With the influence of western goods and mobile phones - communication and the way people interact and socialise is gradually changing in the remote areas of North-West Vietnam. However the weekly market always has been and continues to this day to be a gathering place where people come to trade, to socialise and to gossip. Here is just a sample of shots I've captured at these colourful community "meet ups".
I've just returned from a truly inspiring 2 weeks exploring the ethnic minority villages in the North of Vietnam. So thought I just had to share all the wonderful places we travelled to and just some of the 19 different ethnic minority groups we met along the way. Although we just missed out on a record breaking snow fall in beautiful Sapa but after a few foggy days in Sapa and Sinho the weather was kind to us and we travelled from Sinho through to Muong Te and Muong Khong areas where we got to see some amazing scenery and meet lots of warm and inviting local villagers.
Travelling so close to the annual Tet or New Years holidays proved to be great timing as some of the villages were still in party mode and welcomed us into their homes to share a New Years tipple of corn or rice wine and show us their gorgeous traditional textiles and how they lived. In Sapa we fortunate to be to there to celebrate the start of the new year with the ceremonial ploughing of the field. This is a fantastic spectacle as thousands of Black Hmong come together in their New Years best dress - - to play traditional games and party - even the men and boys (who today opt for western style dress) - were decked out in their finest traditional clothes.
After spending a day with my Red Dao friends in Taphin village we headed north west from Sapa and up over the mountain pass before driving down into the valleys around Lai Chau city. We stopped in to meet some extremely hospitable Black Dao - affectionately called the Antenna Dao by our guide. Although their clothing lacks the elaborate embroidery of some of the other Dao groups the Antenna Dao make up for it with their amazing head gear and bibs of bright pink ribbons. We also met some lovely ladies in a small Lu village - who were resplendent in their gorgeous fitted jackets and skirts adorned in patchwork, silver buttons and tapestry weave panels.
Although Sunday is market day in Sinho being there on a Wednesday we were still able to meet some fabulous characters in the markets and do some hard bargaining for some beautiful silk threads with some local Sewing Dao ladies dressed in their large black turbans and elaborately embroidered pants and jackets. There were also a number of White Hmong with their black pointed turbans and colourful jackets and Red Hmong ladies with their distinctive big red hair in the market shopping with us.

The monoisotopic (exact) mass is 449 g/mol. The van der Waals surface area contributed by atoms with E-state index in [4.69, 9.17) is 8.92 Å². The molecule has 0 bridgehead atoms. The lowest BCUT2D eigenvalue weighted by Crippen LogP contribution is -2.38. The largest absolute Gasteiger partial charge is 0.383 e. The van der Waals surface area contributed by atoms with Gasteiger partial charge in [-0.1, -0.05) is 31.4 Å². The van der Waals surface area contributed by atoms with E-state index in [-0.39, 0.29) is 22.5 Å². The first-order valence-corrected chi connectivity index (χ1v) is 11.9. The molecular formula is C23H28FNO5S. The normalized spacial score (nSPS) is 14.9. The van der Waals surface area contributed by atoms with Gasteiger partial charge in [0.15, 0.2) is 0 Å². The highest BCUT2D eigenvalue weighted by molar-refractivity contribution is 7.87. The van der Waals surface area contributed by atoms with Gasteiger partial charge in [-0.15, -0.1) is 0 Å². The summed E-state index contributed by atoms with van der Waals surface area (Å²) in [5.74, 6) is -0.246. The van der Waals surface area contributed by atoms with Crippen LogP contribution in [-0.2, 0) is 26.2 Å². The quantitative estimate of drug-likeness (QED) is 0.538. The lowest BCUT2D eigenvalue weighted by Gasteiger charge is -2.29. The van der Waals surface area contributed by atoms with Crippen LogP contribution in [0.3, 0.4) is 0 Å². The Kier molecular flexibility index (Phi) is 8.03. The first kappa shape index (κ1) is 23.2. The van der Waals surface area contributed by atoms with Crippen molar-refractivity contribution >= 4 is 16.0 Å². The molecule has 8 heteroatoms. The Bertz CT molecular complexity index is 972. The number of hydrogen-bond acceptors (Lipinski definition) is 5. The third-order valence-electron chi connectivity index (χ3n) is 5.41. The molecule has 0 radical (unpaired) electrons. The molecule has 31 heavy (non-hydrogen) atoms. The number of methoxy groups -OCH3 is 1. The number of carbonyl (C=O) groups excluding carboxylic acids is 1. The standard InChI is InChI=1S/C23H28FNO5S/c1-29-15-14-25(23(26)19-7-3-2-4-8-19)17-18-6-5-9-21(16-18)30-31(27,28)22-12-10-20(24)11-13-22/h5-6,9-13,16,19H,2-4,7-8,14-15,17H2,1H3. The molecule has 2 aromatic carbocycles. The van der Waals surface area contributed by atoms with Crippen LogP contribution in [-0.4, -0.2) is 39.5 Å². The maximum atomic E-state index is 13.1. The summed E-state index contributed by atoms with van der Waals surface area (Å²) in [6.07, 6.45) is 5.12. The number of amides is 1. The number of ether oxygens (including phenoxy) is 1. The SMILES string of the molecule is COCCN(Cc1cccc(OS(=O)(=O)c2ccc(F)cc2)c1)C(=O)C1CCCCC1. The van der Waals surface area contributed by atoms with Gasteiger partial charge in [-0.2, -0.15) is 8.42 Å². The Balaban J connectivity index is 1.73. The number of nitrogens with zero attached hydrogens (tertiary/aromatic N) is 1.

Sadly a great number of villages in the Lai Chau valley area have been moved to higher ground as the land is flooded to make way for dams and hydro plants. This has meant that some of the smaller minority groups like the Si La have all but given up on their traditional way of life as they try to make a new life in purpose built villages - however we were still able to meet and spend time with lots of different groups including some Ha Ni and colourful White Hmong families who all welcomed us into their homes.
As we climbed up and down mountain ranges around the Muong Te area we also met quiet a few different Ha Nhi groups. Many of these groups have changed their traditional costumes to be more like the La Hu who used to be the dominant group in the area and now adorn their jackets in beautiful bright blues and pinks and trim their rattan headbands in brightly coloured pinks and orange. We also found a group of the more sedate traditional garb of the Ha Nhi with the most beautiful pink embroidered jackets and had a few laughs with them as they showed us how they spun their cottons while sitting around in the market.
We descended again through the ranges to Muong Khong town for the colourful Sunday market - which although packed with thousands of colourful Black Dao, Pa Di, Tu Di and Flower Hmong we apparently didn't get to see the market in all its glory as a lot of the groups were not at the market that day as they were still celebrating with their New Years provisions so had no need to come to market for their weekly shop. While in the area of Muong Khoung and Bac Ha we also met some beautiful Pha Lu women along with some Nung and Hmong families as they worked the fields getting ready to plant the crops for the new year.
I cant wait for the next trip as we will venture into another new area along the Chinese border where we hope to see even more different groups. Check out the website for details on the tour. http://www.2worldtours.com.au/textile-trails-ethnic-villages-vietnam.html
I started running my textile focussed tours back in 2007. Over the years I've seen some of the most gorgeous textiles made by the most gorgeous women. This blog is a reflection on some of these